Born in Glasgow in 1834, Christopher Dresser was the son of a tax collector and in his career he became Britain’s first professional, independent, industrial designer. According to Dresser an object which perfectly fulfilled its function was beautiful in itself and needed no ornament and nowhere is this more apparent than in his metalwork.
A series of costings books held in the archives at Sheffield and dating from 1879 to 1883 reveal that Christopher Dresser produced approximately 80 designs for James Dixon & Sons’s, not all of which are thought to have gone into full production. This was possibly due to comparative expense of manufacture, but also because of the radical nature of the designs. What the books also show us is how much each item produced cost to make in detail, how they were made and in most cases which were designed by Dresser.
Scholarly study of the books has tended to concentrate on the costings for 1879, which contains the famous designs for Japanese teapots, and this spherical teapot which appears in the book with the inscription “1 gill teapot 2278/ Designed by Dr. Dresser”.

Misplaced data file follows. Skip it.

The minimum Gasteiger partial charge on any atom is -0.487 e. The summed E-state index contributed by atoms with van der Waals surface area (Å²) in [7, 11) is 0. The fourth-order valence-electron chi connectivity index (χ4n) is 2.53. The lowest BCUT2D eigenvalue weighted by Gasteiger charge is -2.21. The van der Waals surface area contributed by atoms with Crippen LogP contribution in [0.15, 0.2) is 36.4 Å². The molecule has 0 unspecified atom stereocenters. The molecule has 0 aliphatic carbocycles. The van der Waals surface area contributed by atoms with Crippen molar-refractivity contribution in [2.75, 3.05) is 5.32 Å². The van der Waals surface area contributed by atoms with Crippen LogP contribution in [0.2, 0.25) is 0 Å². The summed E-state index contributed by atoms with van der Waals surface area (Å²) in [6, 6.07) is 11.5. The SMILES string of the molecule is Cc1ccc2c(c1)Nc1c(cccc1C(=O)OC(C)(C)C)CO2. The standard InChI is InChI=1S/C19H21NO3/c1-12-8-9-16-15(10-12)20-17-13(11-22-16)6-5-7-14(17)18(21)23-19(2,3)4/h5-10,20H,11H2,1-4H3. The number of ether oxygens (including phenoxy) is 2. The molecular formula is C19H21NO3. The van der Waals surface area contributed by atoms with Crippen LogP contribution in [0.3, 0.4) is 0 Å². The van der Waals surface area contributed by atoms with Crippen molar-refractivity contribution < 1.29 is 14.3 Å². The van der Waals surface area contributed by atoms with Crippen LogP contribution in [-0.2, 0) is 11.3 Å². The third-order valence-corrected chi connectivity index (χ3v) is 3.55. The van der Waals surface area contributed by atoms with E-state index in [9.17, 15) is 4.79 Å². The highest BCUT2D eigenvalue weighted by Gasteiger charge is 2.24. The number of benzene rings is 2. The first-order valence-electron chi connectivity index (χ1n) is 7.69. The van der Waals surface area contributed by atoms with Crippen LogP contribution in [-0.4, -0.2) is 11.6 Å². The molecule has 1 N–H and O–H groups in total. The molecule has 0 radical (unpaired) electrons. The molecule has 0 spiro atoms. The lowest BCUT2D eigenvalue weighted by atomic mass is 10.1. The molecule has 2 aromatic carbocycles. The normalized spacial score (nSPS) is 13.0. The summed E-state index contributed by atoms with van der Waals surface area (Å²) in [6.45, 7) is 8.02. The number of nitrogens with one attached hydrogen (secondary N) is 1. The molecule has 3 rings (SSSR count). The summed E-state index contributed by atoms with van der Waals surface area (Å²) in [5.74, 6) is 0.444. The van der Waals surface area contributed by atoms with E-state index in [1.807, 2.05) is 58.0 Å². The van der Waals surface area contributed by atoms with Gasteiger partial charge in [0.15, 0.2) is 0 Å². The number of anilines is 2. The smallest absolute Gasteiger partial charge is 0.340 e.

Looking through the books, the majority of the designs are not illustrated, with the exception of those by Dresser, which usually appear as a thumbnail sketch or photograph. This may be an indication that these more expensive and unusual vessels did not appear in their trade catalogues and were perhaps generally made to order.
Certainly it is widely accepted that at around this point in his remarkable career Dresser was at the height of his powers, about to embark on what would be his bold but ill-fated retail project, The Art Furnishers Alliance. His designs for Dixons indicate his close understanding and interest in the process of manufacture and the use of material. The simple forms and stripping away of ornament in his metalwork designs of this period, credited to the influence of his trip to Japan in 1876, is very much in evidence, and mark him out as one of the greats of 19th century design.
We were delighted to present this rare teapot, designed by Dresser and made by James Dixon & Sons in Sheffield, as a highlight in our November 2020 Decorative Arts: Design since 1860 auction.